When I was 15 years old, I thought I wanted to be an Oceanographer, a female version of Jacques Cousteau. Yes, I was a bit of a nerd. And yes, if you are a Seinfeld fan, you know that George Castanza (Marine Biologist) would be proud.
But a lot of things diverted me and with my natural penchant to go with the latest greatest thing, I entered the business world after receiving my bachelors degree. So instead of pursuing Biology, I rose to be a National Sales Manager with a Fortune 100 company and I was quite happy doing that. I was well-recognized and rewarded for my ongoing performance and life was good.
In retrospect, it actually might be a good thing that I took the business route. as I tend now, to be seasick on boats and get a little claustrophobic and very terrified when I am deep under the water. So given that wobbly health status, maybe that rise in the business world was a pretty good option. I was never seasick in the high-rise building or on the company jet, nor was I claustrophobic in the boardroom. Sometimes we make great choices without even realizing it.
But what happened to my oceanographer aspirations? Somehow they kept surfacing in the books I read, the documentaries that interested me and there remains a vague interest in the one that got away. But no – I am not returning to school to become an oceanographer but in wishing to quiet my wondering heart, I have decided to go on a conservation trip in Belize with the Oceanic Society where I will be on board one of their research boats, working alongside people who do the job that I had aspired to do. I will be tracking and classifying the Bottlenose Dolphins in their favorite places.
And given that it is winter where I live and summer where the dolphins hang out, there seems to be some serious side benefits. Accommodations, although not exotic, are on the beach and that sounds irresistible.
The job description on the Oceanic Society site reads :
“The research will focus on dolphin behavior in the context of specific habitats. As a research assistant, you will accompany the researcher to known dolphin “hot-spots” within the atoll. Our goal is to determine habitat use and our days are spent working in small teams, recording dolphin behavior on standard data sheets, plotting location, and identifying dolphins individually through natural markings.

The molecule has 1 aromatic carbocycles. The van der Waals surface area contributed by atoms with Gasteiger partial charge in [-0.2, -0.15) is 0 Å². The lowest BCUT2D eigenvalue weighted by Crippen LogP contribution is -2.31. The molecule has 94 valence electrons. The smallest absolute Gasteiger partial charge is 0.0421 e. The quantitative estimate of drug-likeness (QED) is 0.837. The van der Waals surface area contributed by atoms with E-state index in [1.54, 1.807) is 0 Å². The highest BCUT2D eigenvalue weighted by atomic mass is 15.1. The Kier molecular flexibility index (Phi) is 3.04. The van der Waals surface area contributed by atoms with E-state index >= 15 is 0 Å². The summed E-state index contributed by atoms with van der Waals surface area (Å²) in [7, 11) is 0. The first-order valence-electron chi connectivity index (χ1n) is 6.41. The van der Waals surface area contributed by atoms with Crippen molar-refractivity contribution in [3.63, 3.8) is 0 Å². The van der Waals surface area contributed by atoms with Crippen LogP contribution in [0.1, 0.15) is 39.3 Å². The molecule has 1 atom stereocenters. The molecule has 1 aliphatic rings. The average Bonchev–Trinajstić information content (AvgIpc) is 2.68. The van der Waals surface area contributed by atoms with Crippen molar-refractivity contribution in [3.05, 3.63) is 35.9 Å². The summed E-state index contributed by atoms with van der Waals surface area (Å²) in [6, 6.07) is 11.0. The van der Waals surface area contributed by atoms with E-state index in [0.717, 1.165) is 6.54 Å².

At locations where dolphin sightings occur, the researcher with the assistance of those volunteers comfortable with snorkeling, will conduct underwater examinations of the habitat and record prey availability while boat-based team members collect environmental data. Opportunistically and at the discretion of the researcher, we will also attempt to observe the dolphins’ behavior underwater.
Manatees are found in our study site and opportunistically we will also collect data on their distribution. All research is conducted from small boats inside the atoll. You must know how to swim but no other skills are required to participate.”
I was so excited to find this. It is another wonderful benefit of retiring early so that you are capable of fulfilling your dreams however crazy they may be.
That brings us to the point of this post. After so many years of doing what we should do, our dreams are buried beneath our responsibilities and we lose track of what they were. I ran into an old friend and she was speaking of wanting to do something, now that she was an empty-nester, but she had no idea what she would like to do. And, like all of us, she was struggling to figure it out.
After a lifetime of defining ourselves in the context of others, we no longer know who we are when we are alone. We only know who we are relative to those that we live with and care for. And having a place in your family context is good. And these lifetime relationships are important.
But it does not override that need to see who we are when we are alone. To realize what dreams and aspirations we had and go after them now. It is not too late. Your second act is only just beginning when you hear this call. And it could be sweet and fulfilling once you start. Trying a lot of new things can help you to recognize the ones that make your heart sing and point you in the direction where your pathway awaits. Your second act. You don’t need to know what to do. You just need to try a few new things. It is self-propagating too, in that the first few choices open up new choices that you could not have foreseen.
Chasing dreams makes you feel like a kid again and dreaming makes you feel enthusiastic and hopeful for the future.
So start with one thing. And do one thing every day. You get bolder as you go along too. When you have fun with the little things, you move on to bigger and bolder things.
I no longer wish to be an oceanographer, but this trip will be an interesting opportunity to try something new and exciting. I actually no longer feel like I am seeking something but rather just enjoying the whole experience of trying the things that interest me. I continue to remain open to what is next. My second act. And I am trusting the process. And having a great time doing it.